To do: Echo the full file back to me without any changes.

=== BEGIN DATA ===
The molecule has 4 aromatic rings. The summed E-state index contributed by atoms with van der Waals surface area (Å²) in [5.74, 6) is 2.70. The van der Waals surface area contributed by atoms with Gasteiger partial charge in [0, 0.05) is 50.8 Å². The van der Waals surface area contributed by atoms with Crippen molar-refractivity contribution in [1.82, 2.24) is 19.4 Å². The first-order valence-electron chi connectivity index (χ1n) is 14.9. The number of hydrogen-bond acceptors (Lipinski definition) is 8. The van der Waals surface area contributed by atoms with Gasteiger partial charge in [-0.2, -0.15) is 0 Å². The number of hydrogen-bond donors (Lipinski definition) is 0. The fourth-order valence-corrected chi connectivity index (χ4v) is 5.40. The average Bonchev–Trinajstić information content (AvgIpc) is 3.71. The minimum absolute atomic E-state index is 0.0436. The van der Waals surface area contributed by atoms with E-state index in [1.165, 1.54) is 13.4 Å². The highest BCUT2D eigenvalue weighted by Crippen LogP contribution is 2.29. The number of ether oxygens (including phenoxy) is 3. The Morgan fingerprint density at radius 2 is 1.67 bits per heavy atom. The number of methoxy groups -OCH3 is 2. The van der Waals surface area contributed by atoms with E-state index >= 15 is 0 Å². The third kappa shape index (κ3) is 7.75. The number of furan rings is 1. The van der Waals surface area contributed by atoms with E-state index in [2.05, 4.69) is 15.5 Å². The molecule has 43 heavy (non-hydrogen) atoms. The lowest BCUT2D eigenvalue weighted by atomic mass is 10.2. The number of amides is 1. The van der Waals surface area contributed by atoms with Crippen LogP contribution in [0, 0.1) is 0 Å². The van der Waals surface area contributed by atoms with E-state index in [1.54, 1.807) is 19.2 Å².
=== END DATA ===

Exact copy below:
The molecule has 4 aromatic rings. The summed E-state index contributed by atoms with van der Waals surface area (Å²) in [5.74, 6) is 2.70. The van der Waals surface area contributed by atoms with Gasteiger partial charge in [0, 0.05) is 50.8 Å². The van der Waals surface area contributed by atoms with Crippen molar-refractivity contribution in [1.82, 2.24) is 19.4 Å². The first-order valence-electron chi connectivity index (χ1n) is 14.9. The number of hydrogen-bond acceptors (Lipinski definition) is 8. The van der Waals surface area contributed by atoms with Gasteiger partial charge in [-0.2, -0.15) is 0 Å². The number of hydrogen-bond donors (Lipinski definition) is 0. The fourth-order valence-corrected chi connectivity index (χ4v) is 5.40. The average Bonchev–Trinajstić information content (AvgIpc) is 3.71. The minimum absolute atomic E-state index is 0.0436. The van der Waals surface area contributed by atoms with E-state index in [1.165, 1.54) is 13.4 Å². The highest BCUT2D eigenvalue weighted by Crippen LogP contribution is 2.29. The number of ether oxygens (including phenoxy) is 3. The Morgan fingerprint density at radius 2 is 1.67 bits per heavy atom. The number of methoxy groups -OCH3 is 2. The van der Waals surface area contributed by atoms with E-state index >= 15 is 0 Å². The third kappa shape index (κ3) is 7.75. The number of furan rings is 1. The van der Waals surface area contributed by atoms with E-state index in [2.05, 4.69) is 15.5 Å². The molecule has 43 heavy (non-hydrogen) atoms. The lowest BCUT2D eigenvalue weighted by atomic mass is 10.2. The number of amides is 1. The van der Waals surface area contributed by atoms with Crippen LogP contribution in [0, 0.1) is 0 Å². The van der Waals surface area contributed by atoms with E-state index in [1.54, 1.807) is 19.2 Å².